US-China Trade War unlikely to be resolved in 2019, ExxonMobil’s Baytown fire resolved, US sets record for natgas use in power sector

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US-China Trade War unlikely to be resolved in 2019

Analysts at Goldman Sachs no longer think the U.S. and China will manage to negotiate a trade deal ahead of the 2020 presidential election.

“We had expected a final round of tariffs targeting remaining Chinese imports at a 10% rate,” Economist Jan Hatzis, wrote in a note to clients. “But news since President Trump’s tariff announcement last Thursday indicates that U.S. and Chinese policymakers are taking a harder line, and we no longer expect a trade deal before the 2020 election.”

Goldman’s reversal comes during escalating tensions between the world’s two largest economies, including the U.S. labeling China as a currency manipulator, and Beijing suspending purchases of American agricultural products, which the American Farm Bureau called a huge “body blow” to farmers.

US President Donald Trump announced on 1 August that 10% tariffs will be imposed on additional $300bn imports from China starting 1 September. He further threatened that these tariffs could go up to 25%

The announcement came a day after high-level negotiations concluded in Shanghai failed to produce a clear resolution to the year-long trade war between the world’s two biggest economies.

“Such a move seriously violates the consensus reached by heads of the two countries in Osaka and deviates from the correct track and is not conducive to solving the problem. The Chinese side is strongly dissatisfied and resolutely opposed,” the ministry said in a statement.

Between July 2018 and May 2019, the US has slapped tariffs on $250bn worth of Chinese products, while China imposed the same on $110bn worth of US goods.

The risk now is that the trade war is approaching the point at which it causes a severe economic slowdown or even a recession.

Reports of China pulling out of US agriculture sent stocks to their worst day of the year on 5 August.

“Now we have a trade situation that is going off the rails as the side effects multiply due to the ramping up of the use of tariffs and we are only further apart from any resolution with the Chinese,” Peter Boockvar, chief investment officer at Bleakley Advisory Group wrote in a note to clients on 5 August.

“The policy of using tariffs as a tool to address our legitimate beefs with the Chinese has failed miserably.”

Fire at ExxonMobil’s olefins unit contained

ExxonMobil issued an all-clear on 3 August after a fire erupted at its olefins plant in Baytown, Texas on 31 July. 66 people sought out treatment for non-life threatening injuries, but no one required hospitalization.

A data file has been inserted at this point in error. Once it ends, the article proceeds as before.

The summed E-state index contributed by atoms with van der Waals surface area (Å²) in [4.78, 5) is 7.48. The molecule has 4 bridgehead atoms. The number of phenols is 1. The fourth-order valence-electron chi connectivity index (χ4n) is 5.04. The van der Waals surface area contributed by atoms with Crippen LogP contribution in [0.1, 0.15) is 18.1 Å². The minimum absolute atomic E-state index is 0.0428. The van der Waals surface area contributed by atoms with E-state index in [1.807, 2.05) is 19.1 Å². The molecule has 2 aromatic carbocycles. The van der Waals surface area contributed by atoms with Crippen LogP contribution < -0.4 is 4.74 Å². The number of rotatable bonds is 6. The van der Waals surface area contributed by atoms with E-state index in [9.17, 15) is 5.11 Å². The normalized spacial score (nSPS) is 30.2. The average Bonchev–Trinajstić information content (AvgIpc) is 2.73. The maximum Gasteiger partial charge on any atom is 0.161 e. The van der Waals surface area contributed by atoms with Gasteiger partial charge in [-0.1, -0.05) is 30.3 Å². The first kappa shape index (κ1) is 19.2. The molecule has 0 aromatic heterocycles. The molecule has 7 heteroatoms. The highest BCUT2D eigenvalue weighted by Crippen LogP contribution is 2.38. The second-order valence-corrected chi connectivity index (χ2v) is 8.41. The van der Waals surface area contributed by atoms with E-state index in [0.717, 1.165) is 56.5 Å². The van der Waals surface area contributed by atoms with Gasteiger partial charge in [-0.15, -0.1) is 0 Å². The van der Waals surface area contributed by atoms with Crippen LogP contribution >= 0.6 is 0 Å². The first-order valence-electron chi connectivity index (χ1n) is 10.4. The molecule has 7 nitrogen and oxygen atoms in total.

The plant has resumed normal operations.

The Baytown site has a capacity of 3.64m tonnes/year of ethylene and 960,000 tonnes/year of propylene.

It was the second fire this year at the Baytown olefins plant, about 25 miles (40 km) east of Houston.

A previous fire in March stemmed from a leaky pipe and lasted only 30 minutes, with no injuries.

US sets new daily record high for natural gas use in power sector -EIA

The U.S. likely set a new daily record on Friday, July 19, of 44.5 billion cubic feet (Bcf) for natural gas consumption by electric power plants, according to S&P Global Platts, the U.S. Energy Information Administration (EIA) said.

U.S. power sector natural gas consumption exceeded the previous record of 43.1 Bcf—set on July 16, 2018—on five days in July. Higher-than-normal temperatures and relatively low natural gas prices contributed to increased natural gas consumption by electric generators.

Higher electricity demand for air conditioning during a heat wave from July 15 through July 22 drove the increased power generation, especially from natural gas-fired generators. Although the highest temperatures occurred during the weekend, most states east of the Rocky Mountains experienced warmer-than-normal weather in the days leading up to the heat wave. From July 16 through July 21, the average maximum temperature exceeded 85°F in most parts of the country.

Relatively low natural gas prices have also led to higher natural gas-fired generation this summer. According to Natural Gas Intelligence, natural gas spot prices at the Henry Hub in Louisiana averaged $2.33 per million British thermal units (MMBtu) from July 16 through July 21. So far this summer (June 1–August 1), Henry Hub prices have averaged $2.31/MMBtu, 19% lower than during the same period last year.

In recent years, many natural gas-fired generators have come online throughout the country, especially in the PJM Interconnection, the regional transmission organization (RTO) responsible for managing wholesale electricity in 13 states and the District of Columbia.

Based on data in the U.S. Energy Information Administration’s Preliminary Monthly Electric Generator Inventory, more than 12 gigawatts (GW) of new natural gas-fired electric generation capacity―primarily highly efficient combined-cycle units―have entered service in PJM since the beginning of 2018.

The new capacity has increased total natural gas-fired capacity in the region by 17% and accounts for 55% of the total natural gas combined-cycle capacity added in the nation.